• When writing C or C++ code, avoid the volatile keyword, unless you use it for hardware resources and you know exactly what you are doing. The volatile keyword has nothing to do with thread safety.

If you are writing single-threaded code, keep in mind that some day you or somebody else may need to use it in a multi-threaded environment. Therefore most of the hints above apply to some extent to single-threaded programs as well!

Categories: Computing

More on the shape of the Universe

11.10.2012 Leave a comment

I one of my previous posts I postulated that the Universe does not have a 3-dimensional shape, but rather is interconnected with itself in all directions as if it was the surface of a 4-dimensional sphere. The more I think of it, the more it makes sense.

Many people believe that the Universe looks like a three-dimensional, expanding sphere. Before the Big Bang (or Big Bounce) the Universe was all in one spot, then suddenly it started expanding. The problem with this is that this indicates that there is an expanding boundary of the Universe, a shock wave, and that there is an edge. This creates a problem of what lies beyond this boundary. Also the conditions at the boundary would have to be different from conditions deep inside of the Universe, due to the interaction with the outside. I wonder what effect would gravity have on the outlying galaxies. One could argue that since the speed of the expansion is greater than the speed of light or gravitational waves, there would be no difference.

The speed of the expansion of the universe has been reaffirmed in a recent study to be about 73km/s per megaparsec. The farther the object from an observer, the quicker it is escaping. So objects which are two megaparsecs from are escaping at 145km/s from the observer. One could argue that because of this it is not possible to see what is outside of the universe, because to get there one would have to travel faster than light. If the Universe was a three-dimensional sphere, there would be galaxies very close to the boundary. An observer from such galaxy could potentially reach the edge of the Universe without exceeding the speed of light and see what’s outside. Unless the laws of physics were different at the edge of the Universe and for example expansion was faster over there. But so far we found no such evidence and the escape velocity seems to be proportional to the distance from us.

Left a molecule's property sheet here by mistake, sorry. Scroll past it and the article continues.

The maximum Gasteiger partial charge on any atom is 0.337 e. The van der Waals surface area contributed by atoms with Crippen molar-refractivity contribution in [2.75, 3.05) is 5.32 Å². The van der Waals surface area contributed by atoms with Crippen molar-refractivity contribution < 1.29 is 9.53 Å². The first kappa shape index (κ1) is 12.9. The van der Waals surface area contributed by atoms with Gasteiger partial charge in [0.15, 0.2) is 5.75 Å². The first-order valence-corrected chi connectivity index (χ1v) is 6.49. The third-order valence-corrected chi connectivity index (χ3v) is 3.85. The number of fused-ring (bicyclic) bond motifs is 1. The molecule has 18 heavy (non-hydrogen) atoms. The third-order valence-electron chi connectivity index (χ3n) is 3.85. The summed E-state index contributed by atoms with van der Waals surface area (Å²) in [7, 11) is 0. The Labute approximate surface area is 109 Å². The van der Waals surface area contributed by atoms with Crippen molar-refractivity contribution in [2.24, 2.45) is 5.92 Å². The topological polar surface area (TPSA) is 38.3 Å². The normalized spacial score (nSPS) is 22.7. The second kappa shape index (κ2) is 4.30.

However if the Universe is “closed” and has no edge, no single most outlying point, then nothing can escape from it, there is no energy sink. There is no place in the Universe where one could exit it using conventional means and see it from the outside. There is no outside. This is mind-boggling, but I think it has more sense because it avoids the problem of an infinite space outside of the Universe and possible conditions outside.

Again, in a “closed” Universe one could potentially travel in any given direction in three dimensions in a straight line and would ultimately arrive back at the starting location. In practice, however, this is not testable, because the escape velocity of more distant objects is greater than the speed of light. In fact we can’t even see the entire Universe, we can only see a portion of it, so we can’t even see Earth from very distant times. At least that’s what we think…

Categories: Universe